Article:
With a lot of doubt, suspicion and angst out there in regard to Alberta Health Services’ takeover of ambulances in the province, Canmore council made a good call in retaining the capability of firefighters to provide an advanced life support capable system (ALS) for an extra year.
With an election race underway once again, provincial health services have come under fire once again. Wait lists haven’t been greatly reduced while lip service is paid to doing so. Long-term beds, by all accounts, haven’t been created, leaving seniors in dire straights in some circumstances.
And, with firefighter union officials and health-care professionals going public with statements that ambulance provision is in chaos, it’s important to keep citizens’ safety foremost in mind.
Which is why Canmore council made the right move by approving keeping a paramedic response unit within its standalone fire and rescue department which is capable of delivering more than basic medical assistance.
Many Alberta communities, it seems, now share stories of how often ambulances are not available within a municipality because they had been dispatched elsewhere.
When people pick up the phone to dial 911 and ask for an ambulance in an emergency, they do so with the expectation that call sparks immediate response. But that response, in the minds of most people, goes beyond a quick dispatch call being made.
A quick dispatch call is all well and good, but if an ambulance is rolling from some distance away, and a citizen awaiting care – is waiting – minutes seem like hours.
If, under Alberta Health Services direction, ambulances are responding from outside our communities because our own units have been dispatched elsewhere, it’s likely we all agree we’d rather firefighters show up, ALS-capable – not with Band-Aids, a blanket and a pat on the back.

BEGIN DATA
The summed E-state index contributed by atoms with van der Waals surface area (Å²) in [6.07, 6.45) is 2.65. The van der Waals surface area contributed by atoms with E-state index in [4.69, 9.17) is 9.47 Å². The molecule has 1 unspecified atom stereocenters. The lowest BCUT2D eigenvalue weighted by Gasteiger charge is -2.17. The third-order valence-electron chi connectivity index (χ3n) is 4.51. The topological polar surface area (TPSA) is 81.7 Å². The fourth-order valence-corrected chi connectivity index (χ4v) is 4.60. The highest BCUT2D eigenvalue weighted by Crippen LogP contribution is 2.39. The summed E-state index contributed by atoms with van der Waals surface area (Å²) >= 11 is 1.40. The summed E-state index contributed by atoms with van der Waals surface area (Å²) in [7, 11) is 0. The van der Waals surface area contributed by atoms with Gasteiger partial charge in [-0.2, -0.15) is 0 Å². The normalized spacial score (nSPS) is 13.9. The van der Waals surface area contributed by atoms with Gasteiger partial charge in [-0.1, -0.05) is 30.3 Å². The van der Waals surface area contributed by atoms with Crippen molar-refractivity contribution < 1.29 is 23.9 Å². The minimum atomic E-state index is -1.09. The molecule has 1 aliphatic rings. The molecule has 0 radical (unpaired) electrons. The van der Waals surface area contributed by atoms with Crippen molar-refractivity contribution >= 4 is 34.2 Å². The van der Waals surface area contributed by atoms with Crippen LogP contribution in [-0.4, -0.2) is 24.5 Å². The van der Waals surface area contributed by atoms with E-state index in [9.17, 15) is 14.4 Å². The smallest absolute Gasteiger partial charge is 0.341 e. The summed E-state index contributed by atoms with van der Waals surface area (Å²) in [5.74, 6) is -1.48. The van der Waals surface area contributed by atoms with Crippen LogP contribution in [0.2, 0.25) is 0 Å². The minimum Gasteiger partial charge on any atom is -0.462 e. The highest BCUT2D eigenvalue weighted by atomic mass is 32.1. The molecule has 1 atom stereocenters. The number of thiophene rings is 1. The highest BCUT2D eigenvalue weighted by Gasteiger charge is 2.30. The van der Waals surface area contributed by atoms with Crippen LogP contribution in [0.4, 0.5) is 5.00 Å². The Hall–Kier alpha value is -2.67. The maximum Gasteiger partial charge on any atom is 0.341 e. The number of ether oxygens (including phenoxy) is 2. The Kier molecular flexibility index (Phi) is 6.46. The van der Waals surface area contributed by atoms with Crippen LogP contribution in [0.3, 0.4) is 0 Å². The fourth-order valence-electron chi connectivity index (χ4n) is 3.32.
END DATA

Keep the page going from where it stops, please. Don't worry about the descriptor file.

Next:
Yes, it seems that the municipality paying for firefighter response in an ambulance situation is yet another downloading of provincial responsibility onto municipalities, but in the end, what matters is saving lives.
The trouble is, a town like Canmore has been forced by AHS to step away from a combined fire/medical system which has been effective for years (ignoring the ‘if it ain’t broke, don’t fix it’) logic. Prior to AHS taking over, rules were in place to ensure the Town was not without ambulances and staff in place.
But with AHS taking a more regional approach, and dispatching ambulances from who knows where, there is no question some faith in the system has eroded.
A couple of weeks ago, a woman fell and banged her head on the ice on 10th Street Pond, within about three blocks of the fire hall, but waited for an ambulance to arrive from Banff.
Then there is the horror story of an Eckville mom whose young daughter allegedly died while awaiting an ambulance which took almost half an hour to arrive. This was reported on in other media and we understand an AHS investigation is underway.
These two incidents don’t so much illustrate problems with an AHS-run ambulance service, and they aren’t indictments of a resulting lack of service, but they do illustrate why so many people are so concerned that there may be reduced ambulance service under AHS.